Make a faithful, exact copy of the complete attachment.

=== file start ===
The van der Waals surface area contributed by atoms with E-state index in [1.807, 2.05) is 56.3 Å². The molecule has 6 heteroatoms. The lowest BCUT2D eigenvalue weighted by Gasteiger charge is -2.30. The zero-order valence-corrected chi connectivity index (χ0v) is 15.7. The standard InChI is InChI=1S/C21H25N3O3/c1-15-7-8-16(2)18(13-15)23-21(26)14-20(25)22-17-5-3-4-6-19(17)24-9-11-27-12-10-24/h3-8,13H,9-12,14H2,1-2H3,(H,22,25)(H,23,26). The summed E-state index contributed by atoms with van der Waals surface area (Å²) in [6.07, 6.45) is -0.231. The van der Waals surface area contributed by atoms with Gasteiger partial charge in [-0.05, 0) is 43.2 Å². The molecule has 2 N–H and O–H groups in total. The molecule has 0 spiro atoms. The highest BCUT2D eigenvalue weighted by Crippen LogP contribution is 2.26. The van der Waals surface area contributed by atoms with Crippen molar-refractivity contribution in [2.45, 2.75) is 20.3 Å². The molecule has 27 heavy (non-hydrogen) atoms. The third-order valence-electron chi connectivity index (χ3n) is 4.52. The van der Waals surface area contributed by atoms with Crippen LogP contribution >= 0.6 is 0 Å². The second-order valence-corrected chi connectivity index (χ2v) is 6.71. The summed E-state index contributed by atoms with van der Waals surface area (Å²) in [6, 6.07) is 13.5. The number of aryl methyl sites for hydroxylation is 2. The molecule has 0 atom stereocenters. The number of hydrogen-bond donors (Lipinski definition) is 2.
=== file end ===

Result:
The van der Waals surface area contributed by atoms with E-state index in [1.807, 2.05) is 56.3 Å². The molecule has 6 heteroatoms. The lowest BCUT2D eigenvalue weighted by Gasteiger charge is -2.30. The zero-order valence-corrected chi connectivity index (χ0v) is 15.7. The standard InChI is InChI=1S/C21H25N3O3/c1-15-7-8-16(2)18(13-15)23-21(26)14-20(25)22-17-5-3-4-6-19(17)24-9-11-27-12-10-24/h3-8,13H,9-12,14H2,1-2H3,(H,22,25)(H,23,26). The summed E-state index contributed by atoms with van der Waals surface area (Å²) in [6.07, 6.45) is -0.231. The van der Waals surface area contributed by atoms with Gasteiger partial charge in [-0.05, 0) is 43.2 Å². The molecule has 2 N–H and O–H groups in total. The molecule has 0 spiro atoms. The highest BCUT2D eigenvalue weighted by Crippen LogP contribution is 2.26. The van der Waals surface area contributed by atoms with Crippen molar-refractivity contribution in [2.45, 2.75) is 20.3 Å². The molecule has 27 heavy (non-hydrogen) atoms. The third-order valence-electron chi connectivity index (χ3n) is 4.52. The van der Waals surface area contributed by atoms with Crippen LogP contribution >= 0.6 is 0 Å². The second-order valence-corrected chi connectivity index (χ2v) is 6.71. The summed E-state index contributed by atoms with van der Waals surface area (Å²) in [6, 6.07) is 13.5. The number of aryl methyl sites for hydroxylation is 2. The molecule has 0 atom stereocenters. The number of hydrogen-bond donors (Lipinski definition) is 2.